Construction

Assembly, location and building my wood-fired oven.

Guides

Assembling your new Liberté oven

The Liberté range of ovens are kit models, designed to be integrated into a masonry structure. They can be assembled with ease.

Are you a “do it yourself” builder? If yes, you’ll find any of the Liberté ovens easy to build.

The instructions are good, and the construction is relatively straightforward.

Customers purchasing one of our PRO ovens will find this Liberté procedure helpful.

To view a diagram of the construction of our Pro ranges, use the links below.

Le Panyol has simplified the traditional design, while taking care to keep the same balance of mass, volume and shape.

  • The arch is assembled by putting together a number of “voussoirs” (shaped like orange segments), held together by a keystone.
  • The hearth is composed of several tiles which are laid close together.
  • There is one simple opening, formed by an entrance unit, through which everything passes – fuel, smoke, and later the food.
  • The dry assembly system – no mortar required between parts – makes assembly fast and sure.

Before building your oven

In order to ensure that your products are kept in the best possible condition, please follow these instructions as soon as you receive your products:

  • Protect your oven from the rain
  • Don’t stack your pallets
  • Check the expiry date on the bag of mortar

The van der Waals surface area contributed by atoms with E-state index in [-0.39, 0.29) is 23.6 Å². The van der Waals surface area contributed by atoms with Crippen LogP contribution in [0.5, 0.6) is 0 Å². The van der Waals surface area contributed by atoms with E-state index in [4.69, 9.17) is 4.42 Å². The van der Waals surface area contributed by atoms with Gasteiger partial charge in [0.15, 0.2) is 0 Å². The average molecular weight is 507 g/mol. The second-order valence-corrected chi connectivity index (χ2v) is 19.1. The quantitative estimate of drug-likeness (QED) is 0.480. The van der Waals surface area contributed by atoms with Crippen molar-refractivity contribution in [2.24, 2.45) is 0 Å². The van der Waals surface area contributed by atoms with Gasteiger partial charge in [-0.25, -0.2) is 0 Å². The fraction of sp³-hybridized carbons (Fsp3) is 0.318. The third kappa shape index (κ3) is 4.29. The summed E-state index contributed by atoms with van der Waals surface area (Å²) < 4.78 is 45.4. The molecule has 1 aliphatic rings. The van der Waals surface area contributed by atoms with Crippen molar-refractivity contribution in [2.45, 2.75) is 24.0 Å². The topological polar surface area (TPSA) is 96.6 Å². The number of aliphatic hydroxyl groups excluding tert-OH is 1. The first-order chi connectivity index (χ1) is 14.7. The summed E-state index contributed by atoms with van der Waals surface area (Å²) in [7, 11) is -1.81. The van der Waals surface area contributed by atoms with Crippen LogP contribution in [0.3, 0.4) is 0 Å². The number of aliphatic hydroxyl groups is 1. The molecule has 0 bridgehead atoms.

Before assembling your wood-fired oven, you’ll need to choose your location and accurately assess the usable space (or volume) needed for installation.

In particular, you’ll need to check that the floor can support the total weight of the finished oven (support + oven + insulation + cladding + roof). The floor must be flat and it must not subside under the weight of the construction.

Your oven can be installed either indoors or outdoors, as an independent unit or integrated into an existing building, near a pool, under a veranda or in the kitchen. 

Le Panyol ovens must always be protected from bad weather.  Ensure the roof is large enough so that neither the oven nor the hearth slabs will get wet.

Ensure that it remains completely dry in winter.  If it takes on moisture and freezes, this will render the oven unusable.

If the oven in installed as an independent unit, then the flue must be at least a metre long. However, if the oven is built against a wall or built into a house, the flue must extend at least 40cm above the roof ridge.

La Panyol ovens must be connected to an existing or future chimney according to current building regulations.  You must not connect more than one device to the same smoke extraction flue.

Your chimney must be: 

  • 180mm in diameter (the stainless steel throat which comes with the oven has a 180mm diameter)
  • Composed of no more than 2 x 45° elbow joints
  • It must be possible to dismantle it
  • It must have a double skin if installed indoors

In order to ensure that no humidity or water can enter the flue, you must install a rain cover on the top of the outlet pipe.

Building steps for the Liberté oven

Once you have chosen your location, erect a support (at a convenient height) on which to place your oven. The height will normally be between 100 and 120cm, depending on the height of the user and the level of comfort desired.

The support slab

The support slab should be 10cm thick and must be made from reinforced concrete. As this slab will house the oven and its cladding, ensure that it is large enough to do so. See the dimensions for PLINTH and FLOOR by viewing the DIMENSIONS tab for your particular oven.